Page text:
Fibroma of tendon sheath was first described by Geschickter and Copeland (1949) which was later described as a separate clinicopathological entity by Chung and Enzinger 4 .
This lesion present as a small, firm, slow growing, painless mass that is thought to be either reactive fibrosing process or a benign neoplasm. The predilection for specific digits of right hand and the finding of fasciitis like areas in some cases suggest a possible reactive origin. A history of trauma has been reported in approximately 9% of these cases. A minority of fibromas may also arise secondary to hyalinization of benign mesenchymal tumours 2,3 . Genetically, a clonal chromosomal abnormality t(2;11) (q31-32; q12) has been described in one case. Notably, an identical translocation has been observed in desmoplastic fibroblastoma. This neoplasm may impinge on the median nerve to produce carpal tunnel syndrome, finger triggering and ulceration or may show intra-articular involvement of wrist and knee 1,4,5 .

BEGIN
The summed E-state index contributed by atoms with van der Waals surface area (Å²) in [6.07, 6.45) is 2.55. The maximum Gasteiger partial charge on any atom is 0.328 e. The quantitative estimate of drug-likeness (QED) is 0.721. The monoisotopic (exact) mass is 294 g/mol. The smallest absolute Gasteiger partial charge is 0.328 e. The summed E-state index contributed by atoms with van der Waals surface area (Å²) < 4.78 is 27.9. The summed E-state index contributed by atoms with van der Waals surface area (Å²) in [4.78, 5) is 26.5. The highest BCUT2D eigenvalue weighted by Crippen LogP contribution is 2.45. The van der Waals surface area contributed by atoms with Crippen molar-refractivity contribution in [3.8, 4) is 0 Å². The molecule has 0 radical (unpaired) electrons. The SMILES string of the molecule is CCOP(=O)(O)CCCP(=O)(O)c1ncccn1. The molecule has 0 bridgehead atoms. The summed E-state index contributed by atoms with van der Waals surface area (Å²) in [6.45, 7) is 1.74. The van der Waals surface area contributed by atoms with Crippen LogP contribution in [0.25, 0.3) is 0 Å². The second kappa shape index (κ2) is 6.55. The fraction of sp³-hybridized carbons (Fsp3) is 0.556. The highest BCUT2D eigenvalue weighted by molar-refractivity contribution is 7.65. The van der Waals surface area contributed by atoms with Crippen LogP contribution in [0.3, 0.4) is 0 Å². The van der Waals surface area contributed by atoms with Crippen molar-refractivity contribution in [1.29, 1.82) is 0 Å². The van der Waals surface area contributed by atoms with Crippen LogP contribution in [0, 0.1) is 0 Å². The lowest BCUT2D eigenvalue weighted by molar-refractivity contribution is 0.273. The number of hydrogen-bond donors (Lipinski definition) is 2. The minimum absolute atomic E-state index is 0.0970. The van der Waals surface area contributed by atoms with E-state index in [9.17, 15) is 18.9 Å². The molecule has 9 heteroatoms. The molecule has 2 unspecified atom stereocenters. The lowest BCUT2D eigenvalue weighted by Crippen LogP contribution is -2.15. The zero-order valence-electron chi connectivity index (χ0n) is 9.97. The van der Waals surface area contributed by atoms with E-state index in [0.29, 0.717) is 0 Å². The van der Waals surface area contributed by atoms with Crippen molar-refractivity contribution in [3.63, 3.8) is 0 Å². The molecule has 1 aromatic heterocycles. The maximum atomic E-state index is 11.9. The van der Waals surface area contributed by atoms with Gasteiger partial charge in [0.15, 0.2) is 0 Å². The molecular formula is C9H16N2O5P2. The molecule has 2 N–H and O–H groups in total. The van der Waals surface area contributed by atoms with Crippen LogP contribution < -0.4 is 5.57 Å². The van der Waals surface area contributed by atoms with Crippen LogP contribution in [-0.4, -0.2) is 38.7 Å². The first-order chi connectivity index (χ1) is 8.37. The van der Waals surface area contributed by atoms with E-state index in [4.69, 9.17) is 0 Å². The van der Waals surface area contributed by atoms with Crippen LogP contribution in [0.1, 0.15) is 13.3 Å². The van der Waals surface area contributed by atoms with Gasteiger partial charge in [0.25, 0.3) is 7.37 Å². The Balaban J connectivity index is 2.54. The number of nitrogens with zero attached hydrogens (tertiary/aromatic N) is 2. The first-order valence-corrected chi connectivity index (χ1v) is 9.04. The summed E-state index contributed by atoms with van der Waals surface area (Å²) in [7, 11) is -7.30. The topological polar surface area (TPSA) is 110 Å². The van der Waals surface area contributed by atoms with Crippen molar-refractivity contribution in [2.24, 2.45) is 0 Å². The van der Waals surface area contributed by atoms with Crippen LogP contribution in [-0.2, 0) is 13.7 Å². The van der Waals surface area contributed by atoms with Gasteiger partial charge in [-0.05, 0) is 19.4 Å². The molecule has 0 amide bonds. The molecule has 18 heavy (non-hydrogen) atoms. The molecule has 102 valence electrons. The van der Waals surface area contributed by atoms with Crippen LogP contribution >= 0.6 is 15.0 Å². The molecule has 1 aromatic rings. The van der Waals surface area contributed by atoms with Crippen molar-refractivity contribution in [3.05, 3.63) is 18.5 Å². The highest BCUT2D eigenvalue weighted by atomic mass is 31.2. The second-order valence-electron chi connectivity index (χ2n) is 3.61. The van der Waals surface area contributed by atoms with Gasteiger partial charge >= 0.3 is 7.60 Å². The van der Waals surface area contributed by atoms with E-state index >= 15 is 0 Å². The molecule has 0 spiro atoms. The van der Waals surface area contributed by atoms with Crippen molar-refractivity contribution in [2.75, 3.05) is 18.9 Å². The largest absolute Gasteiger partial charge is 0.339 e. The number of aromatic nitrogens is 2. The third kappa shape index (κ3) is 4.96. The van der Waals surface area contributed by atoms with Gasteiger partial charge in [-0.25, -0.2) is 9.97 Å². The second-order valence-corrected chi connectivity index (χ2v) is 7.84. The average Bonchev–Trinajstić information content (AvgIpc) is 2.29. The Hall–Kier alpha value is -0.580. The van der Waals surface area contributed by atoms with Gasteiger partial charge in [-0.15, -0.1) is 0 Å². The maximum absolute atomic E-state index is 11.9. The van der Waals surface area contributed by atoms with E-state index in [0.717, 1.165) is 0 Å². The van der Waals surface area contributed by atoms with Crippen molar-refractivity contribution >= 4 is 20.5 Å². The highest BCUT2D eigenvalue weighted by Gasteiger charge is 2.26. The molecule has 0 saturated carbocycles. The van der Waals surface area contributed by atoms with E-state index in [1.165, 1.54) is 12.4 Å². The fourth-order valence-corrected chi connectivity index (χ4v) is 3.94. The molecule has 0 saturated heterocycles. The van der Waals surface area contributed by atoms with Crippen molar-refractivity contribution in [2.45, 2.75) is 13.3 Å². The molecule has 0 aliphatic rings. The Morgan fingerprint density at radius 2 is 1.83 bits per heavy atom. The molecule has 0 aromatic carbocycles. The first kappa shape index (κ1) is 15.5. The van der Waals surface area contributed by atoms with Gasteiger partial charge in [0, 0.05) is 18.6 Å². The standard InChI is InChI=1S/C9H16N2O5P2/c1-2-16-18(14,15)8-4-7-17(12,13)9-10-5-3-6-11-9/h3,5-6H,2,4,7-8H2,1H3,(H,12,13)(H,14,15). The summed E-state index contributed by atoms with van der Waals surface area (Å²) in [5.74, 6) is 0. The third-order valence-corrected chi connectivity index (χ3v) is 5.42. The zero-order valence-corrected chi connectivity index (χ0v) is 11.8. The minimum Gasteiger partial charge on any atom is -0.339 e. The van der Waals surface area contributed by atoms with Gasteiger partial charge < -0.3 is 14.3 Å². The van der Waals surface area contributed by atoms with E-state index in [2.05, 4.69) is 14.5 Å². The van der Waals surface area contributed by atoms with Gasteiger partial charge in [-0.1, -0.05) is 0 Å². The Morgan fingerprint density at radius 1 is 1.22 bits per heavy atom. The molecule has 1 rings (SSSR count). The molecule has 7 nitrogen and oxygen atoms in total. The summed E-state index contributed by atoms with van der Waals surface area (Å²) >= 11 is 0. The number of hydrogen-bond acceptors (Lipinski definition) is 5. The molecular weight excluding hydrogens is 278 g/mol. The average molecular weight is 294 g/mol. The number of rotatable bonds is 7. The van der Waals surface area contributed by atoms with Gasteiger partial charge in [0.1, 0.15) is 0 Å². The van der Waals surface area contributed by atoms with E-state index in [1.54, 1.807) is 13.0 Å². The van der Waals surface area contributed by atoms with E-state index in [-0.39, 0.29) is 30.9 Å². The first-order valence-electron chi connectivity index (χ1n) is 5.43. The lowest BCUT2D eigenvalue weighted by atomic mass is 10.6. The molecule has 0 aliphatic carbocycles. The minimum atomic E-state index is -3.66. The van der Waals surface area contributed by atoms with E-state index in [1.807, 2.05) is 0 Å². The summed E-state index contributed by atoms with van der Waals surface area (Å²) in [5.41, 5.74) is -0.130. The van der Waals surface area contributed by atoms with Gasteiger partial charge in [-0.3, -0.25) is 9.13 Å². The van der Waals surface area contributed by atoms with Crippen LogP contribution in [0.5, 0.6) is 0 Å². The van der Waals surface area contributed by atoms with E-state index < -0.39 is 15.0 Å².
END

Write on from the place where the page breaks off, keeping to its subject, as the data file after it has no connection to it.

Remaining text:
Grossly, FTS is well encapsulated, firm and multilobular with the fleshy and grey white cut surface. Microscopically, the lesion is multilobulated and characterized by spindle shaped fibroblasts without cytological atypia or mitotic activity. Dense eosinophilic hyalinised collagenous stroma and numerous cleft like vascular spaces are the characteristic findings seen on histopathology. However, the differential diagnosis include tenosynovial giant cell tumour, nodular fasciitis, fibromatosis, pigmented villonodular synovitis and fibrous histiocytoma 4,5 . The aspiration cytology of such lesions reveals a hypo cellular smear with bland appearing spindle shaped cells having oval to elongated nuclei and variable cytoplasm. Few hyalinised collagenous fragments and myxoid substance can also be evident. The differential diagnosis of the tumour on aspiration cytology ranges from a reactive fibrous lesion secondary to an inflammatory process to a low grade malignant spindle cell mesenchymal neoplasm 6 . Although MRI is an useful radio imaging technique prior to surgery but a definitive diagnosis of FTS cannot be made on the basis of MRI characteristics which are non-specific 3,6 .